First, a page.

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Syrian aid that hits home

Wed, 2014-03-26 08:44

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The war in Syria has sparked one of the worst humanitarian crises in the world. Millions of people have fled their homes and are in need of assistance.

Humanitarian organizations say raising money for victims of a complex conflict can be a challenge, particularly when compared to a dramatic natural disaster.

"In the case of the Haiti earthquake, Oxfam America was able to raise over $30 million from the American public," said Noah Gottschalk, a senior humanitarian policy advisor with Oxfam. "Most recently, with Typhoon Haiyan, we we've raised over $6 million. In the case of Syria, we've raised less than $1 million."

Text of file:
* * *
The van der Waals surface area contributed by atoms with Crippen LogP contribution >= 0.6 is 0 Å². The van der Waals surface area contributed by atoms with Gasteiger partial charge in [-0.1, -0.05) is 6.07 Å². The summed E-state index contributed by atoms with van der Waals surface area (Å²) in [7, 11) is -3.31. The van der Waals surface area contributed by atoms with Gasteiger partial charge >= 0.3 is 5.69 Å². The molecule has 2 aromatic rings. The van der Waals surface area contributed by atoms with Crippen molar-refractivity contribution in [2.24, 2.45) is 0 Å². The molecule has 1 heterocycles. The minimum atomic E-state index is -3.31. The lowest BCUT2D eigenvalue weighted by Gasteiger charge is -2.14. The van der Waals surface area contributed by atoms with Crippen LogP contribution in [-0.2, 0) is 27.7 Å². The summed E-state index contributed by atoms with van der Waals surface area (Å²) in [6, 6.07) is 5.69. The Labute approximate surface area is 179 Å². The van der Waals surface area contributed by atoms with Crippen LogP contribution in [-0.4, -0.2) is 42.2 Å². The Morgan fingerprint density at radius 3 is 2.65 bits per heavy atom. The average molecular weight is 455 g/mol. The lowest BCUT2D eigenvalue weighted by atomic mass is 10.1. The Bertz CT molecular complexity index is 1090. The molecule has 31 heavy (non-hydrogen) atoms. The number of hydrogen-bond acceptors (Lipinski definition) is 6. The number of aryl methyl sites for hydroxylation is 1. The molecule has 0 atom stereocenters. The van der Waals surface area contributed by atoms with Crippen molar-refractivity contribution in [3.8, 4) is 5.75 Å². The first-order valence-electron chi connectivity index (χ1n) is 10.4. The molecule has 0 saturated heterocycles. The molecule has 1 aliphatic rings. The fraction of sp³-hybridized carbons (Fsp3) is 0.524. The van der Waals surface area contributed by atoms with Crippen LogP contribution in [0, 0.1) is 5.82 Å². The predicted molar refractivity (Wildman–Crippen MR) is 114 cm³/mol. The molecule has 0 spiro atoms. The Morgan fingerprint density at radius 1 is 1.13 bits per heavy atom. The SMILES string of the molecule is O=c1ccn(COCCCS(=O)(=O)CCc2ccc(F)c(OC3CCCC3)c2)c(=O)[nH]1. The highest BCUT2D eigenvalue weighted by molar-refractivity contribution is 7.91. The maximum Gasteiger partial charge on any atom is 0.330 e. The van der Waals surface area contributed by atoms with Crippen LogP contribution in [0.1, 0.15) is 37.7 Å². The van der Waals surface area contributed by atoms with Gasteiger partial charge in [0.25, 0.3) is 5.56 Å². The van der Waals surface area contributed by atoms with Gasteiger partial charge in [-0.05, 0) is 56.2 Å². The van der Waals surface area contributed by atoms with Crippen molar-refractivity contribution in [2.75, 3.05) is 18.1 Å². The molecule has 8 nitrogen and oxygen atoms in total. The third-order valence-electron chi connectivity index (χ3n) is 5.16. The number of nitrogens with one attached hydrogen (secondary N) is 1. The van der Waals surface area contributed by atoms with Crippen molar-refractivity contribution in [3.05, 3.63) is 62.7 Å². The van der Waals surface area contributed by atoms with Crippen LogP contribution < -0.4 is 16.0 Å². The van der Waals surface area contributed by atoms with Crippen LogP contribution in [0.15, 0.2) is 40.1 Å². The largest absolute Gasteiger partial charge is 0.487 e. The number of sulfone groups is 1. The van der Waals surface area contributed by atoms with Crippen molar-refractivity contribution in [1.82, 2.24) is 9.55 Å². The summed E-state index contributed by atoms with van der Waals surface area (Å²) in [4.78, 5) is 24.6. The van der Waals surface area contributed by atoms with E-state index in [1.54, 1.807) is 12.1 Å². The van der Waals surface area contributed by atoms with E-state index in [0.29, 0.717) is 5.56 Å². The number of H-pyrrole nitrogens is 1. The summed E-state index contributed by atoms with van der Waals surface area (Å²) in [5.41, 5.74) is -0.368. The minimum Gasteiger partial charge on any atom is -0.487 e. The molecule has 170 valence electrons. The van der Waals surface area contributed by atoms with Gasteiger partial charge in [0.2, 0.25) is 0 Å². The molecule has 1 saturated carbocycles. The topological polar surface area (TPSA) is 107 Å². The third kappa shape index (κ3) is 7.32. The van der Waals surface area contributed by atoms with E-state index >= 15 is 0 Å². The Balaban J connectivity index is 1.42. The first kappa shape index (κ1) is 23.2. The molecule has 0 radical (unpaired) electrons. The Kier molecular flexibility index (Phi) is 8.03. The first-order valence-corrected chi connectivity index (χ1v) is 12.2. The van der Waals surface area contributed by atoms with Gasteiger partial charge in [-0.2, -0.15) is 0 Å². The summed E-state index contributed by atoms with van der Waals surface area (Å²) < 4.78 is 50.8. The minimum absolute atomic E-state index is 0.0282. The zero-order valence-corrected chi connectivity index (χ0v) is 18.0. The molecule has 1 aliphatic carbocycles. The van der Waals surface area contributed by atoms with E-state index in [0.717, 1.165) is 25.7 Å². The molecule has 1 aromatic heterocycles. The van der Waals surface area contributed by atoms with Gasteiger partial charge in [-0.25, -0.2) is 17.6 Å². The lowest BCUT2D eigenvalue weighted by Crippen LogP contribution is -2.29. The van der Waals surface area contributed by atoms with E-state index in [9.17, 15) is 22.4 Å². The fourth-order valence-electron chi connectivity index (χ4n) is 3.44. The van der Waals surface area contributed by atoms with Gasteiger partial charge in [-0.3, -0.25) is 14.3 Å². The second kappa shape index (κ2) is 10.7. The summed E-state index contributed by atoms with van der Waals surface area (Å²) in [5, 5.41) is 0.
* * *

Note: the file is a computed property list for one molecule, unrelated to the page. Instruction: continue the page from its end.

Syria's conflict, by the numbers

2,551, 712 | refugees registered with the UNCHR

221,791 | refugees in Iraq

587,308 | refugees in Jordan

135,451 | refugees in Egypt

985,346 | refugees in Lebanon

6,500,000 | displaced inside of Syria

9,300,000 | in need of aid inside Syria

100,000+ | killed (Mar '11 - Sept '13) The UN stopped updating the death toll in Syria in September, 2013, citing difficulties with obtaining accurate numbers.

3 million | living in hard-to-reach areas inside of Syria

240,000 | living under siege

Some aid groups have begun a new approach: attempts to "bring the conflict home" to donors, by asking them to imagine if it was them -- or their children -- who needed help.